The period of German occupation was a time of terror on an unprecedented scale. The Germans aimed at the reduction of the Poles to the rank of sub-humans who were supposed to work and provide services for the ‘master race’. Particularly cruel persecutions were directed against people of Jewish origin. The persecution, which began when the Germans invaded Poland, quickly escalated to the decision to systematically exterminate the Jews.
Even though helping the Jews was punishable by death, many Poles did not remain indifferent to the fate of their persecuted fellow citizens and did their best to save their friends, neighbours and sometimes random people who, in dramatic circumstances, turned to them for help. Such silent heroes are commemorated by an exhibition displayed on the fence in front of the Ministry of Justice in Aleje Ujazdowskie.
It consists mainly of pictures of concrete people, laymen and clergymen, Polish families who hid Jews, helped them to escape from ghettos, provided food, money, medicines and fake documents. Thanks to them many Jews sentenced to certain death survived. Some of the Poles depicted in the photographs shared the fate of those whose lives they were trying to save - they were murdered along with the Jews they were hiding.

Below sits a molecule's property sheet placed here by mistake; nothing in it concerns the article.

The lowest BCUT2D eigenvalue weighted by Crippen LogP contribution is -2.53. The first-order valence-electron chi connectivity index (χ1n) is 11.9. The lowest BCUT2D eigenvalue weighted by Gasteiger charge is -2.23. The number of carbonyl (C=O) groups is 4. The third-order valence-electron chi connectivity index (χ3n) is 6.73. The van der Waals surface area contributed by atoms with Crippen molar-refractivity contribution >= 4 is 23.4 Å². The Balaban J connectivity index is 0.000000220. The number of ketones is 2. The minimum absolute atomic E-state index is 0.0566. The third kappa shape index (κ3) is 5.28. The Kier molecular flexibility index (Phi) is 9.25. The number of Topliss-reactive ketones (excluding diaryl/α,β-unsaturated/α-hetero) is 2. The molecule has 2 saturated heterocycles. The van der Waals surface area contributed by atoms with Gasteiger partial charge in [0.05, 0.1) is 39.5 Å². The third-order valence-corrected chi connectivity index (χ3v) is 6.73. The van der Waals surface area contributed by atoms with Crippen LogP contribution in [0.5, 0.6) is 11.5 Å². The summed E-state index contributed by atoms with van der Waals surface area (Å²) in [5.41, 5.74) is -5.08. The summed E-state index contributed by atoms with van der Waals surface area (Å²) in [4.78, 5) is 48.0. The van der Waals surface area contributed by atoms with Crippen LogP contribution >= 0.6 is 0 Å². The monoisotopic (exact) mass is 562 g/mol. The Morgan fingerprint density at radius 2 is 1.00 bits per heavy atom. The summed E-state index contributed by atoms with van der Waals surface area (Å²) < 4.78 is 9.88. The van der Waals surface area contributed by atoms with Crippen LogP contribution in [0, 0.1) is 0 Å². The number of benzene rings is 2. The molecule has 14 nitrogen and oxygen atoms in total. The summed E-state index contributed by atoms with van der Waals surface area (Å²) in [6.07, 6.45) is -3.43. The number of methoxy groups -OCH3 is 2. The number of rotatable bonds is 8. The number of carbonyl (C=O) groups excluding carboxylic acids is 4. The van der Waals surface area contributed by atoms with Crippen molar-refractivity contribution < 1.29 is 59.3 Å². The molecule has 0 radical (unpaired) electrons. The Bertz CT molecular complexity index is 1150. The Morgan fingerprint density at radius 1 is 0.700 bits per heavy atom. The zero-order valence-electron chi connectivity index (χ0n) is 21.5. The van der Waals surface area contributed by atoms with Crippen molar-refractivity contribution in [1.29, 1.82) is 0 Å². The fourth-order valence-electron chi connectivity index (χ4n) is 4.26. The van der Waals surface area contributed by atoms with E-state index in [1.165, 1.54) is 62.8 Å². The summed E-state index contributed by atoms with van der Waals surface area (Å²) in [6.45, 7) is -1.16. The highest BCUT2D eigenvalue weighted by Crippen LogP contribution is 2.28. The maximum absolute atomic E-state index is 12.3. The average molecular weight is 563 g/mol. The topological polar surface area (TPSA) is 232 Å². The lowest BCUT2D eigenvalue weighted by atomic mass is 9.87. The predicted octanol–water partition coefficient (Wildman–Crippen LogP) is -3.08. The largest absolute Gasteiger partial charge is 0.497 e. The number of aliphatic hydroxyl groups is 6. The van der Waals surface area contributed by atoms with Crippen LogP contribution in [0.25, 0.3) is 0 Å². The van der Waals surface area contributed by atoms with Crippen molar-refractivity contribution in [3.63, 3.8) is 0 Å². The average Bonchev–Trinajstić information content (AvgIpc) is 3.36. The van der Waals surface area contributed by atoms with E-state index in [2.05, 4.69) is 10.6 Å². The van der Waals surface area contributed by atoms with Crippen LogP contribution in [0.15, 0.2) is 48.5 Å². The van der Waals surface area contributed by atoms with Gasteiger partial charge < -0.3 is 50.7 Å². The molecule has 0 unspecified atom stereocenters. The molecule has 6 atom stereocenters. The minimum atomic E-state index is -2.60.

The exhibition also reminds of the activities of the Council to Aid Jews 'Żegota', the only underground organization in occupied Europe which aimed to help Jewish people. Polish diplomats who saved Jews abroad have not been forgotten either. It is worth mentioning that in the Swiss Valley, right next to the building of the Ministry of Justice on Chopin 1 Street, there is a monument commemorating Henryk Sławik, who saved about 5000 Jews in Hungary.
The photographs used in the exhibition come from such sources as the Ulma Family Museum of Poles saving Jews in World War II, Institute of National Remembrance, Museum in Przeworsk, Historical Museum of Kraków, Museum of the History of Polish Jews POLIN, the National Digital Archives, National Archives in Kraków, Jewish Historical Institute in Warsaw and from private collections.
‘Whoever saves one life - saves the whole world’ - this sentence is inscribed on the medal ‘Righteous Among the Nations’, which is awarded by the Yad Vashem Institute at the request of Jews who survived the Holocaust. More than a quarter of all people who are entitled to this honorary title are Polish. Many of the Righteous can be found in the photographs which make up the exhibition. The exhibition reminds us of those who were ready to put their own lives and the lives of their loved ones at stake to save another human being.
Source: Poland Daily, gov.pl